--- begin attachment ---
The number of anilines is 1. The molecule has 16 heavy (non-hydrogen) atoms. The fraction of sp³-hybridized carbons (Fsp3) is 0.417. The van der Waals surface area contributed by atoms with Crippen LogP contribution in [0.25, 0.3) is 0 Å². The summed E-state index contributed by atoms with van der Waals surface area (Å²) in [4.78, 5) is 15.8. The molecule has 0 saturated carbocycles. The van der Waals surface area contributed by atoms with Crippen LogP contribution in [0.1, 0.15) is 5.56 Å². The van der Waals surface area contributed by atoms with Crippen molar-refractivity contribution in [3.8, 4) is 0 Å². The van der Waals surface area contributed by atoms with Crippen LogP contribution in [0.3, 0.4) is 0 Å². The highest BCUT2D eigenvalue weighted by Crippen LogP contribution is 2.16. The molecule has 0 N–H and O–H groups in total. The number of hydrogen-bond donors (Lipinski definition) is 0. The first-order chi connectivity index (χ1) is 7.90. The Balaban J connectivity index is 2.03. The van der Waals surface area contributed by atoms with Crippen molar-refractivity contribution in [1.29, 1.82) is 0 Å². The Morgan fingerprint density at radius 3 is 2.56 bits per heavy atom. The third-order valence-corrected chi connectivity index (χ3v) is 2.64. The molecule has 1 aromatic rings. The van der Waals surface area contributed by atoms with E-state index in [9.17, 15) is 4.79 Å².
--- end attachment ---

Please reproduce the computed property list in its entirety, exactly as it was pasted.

The number of anilines is 1. The molecule has 16 heavy (non-hydrogen) atoms. The fraction of sp³-hybridized carbons (Fsp3) is 0.417. The van der Waals surface area contributed by atoms with Crippen LogP contribution in [0.25, 0.3) is 0 Å². The summed E-state index contributed by atoms with van der Waals surface area (Å²) in [4.78, 5) is 15.8. The molecule has 0 saturated carbocycles. The van der Waals surface area contributed by atoms with Crippen LogP contribution in [0.1, 0.15) is 5.56 Å². The van der Waals surface area contributed by atoms with Crippen molar-refractivity contribution in [3.8, 4) is 0 Å². The van der Waals surface area contributed by atoms with Crippen LogP contribution in [0.3, 0.4) is 0 Å². The highest BCUT2D eigenvalue weighted by Crippen LogP contribution is 2.16. The molecule has 0 N–H and O–H groups in total. The number of hydrogen-bond donors (Lipinski definition) is 0. The first-order chi connectivity index (χ1) is 7.90. The Balaban J connectivity index is 2.03. The van der Waals surface area contributed by atoms with Crippen molar-refractivity contribution in [1.29, 1.82) is 0 Å². The Morgan fingerprint density at radius 3 is 2.56 bits per heavy atom. The third-order valence-corrected chi connectivity index (χ3v) is 2.64. The molecule has 1 aromatic rings. The van der Waals surface area contributed by atoms with E-state index in [9.17, 15) is 4.79 Å².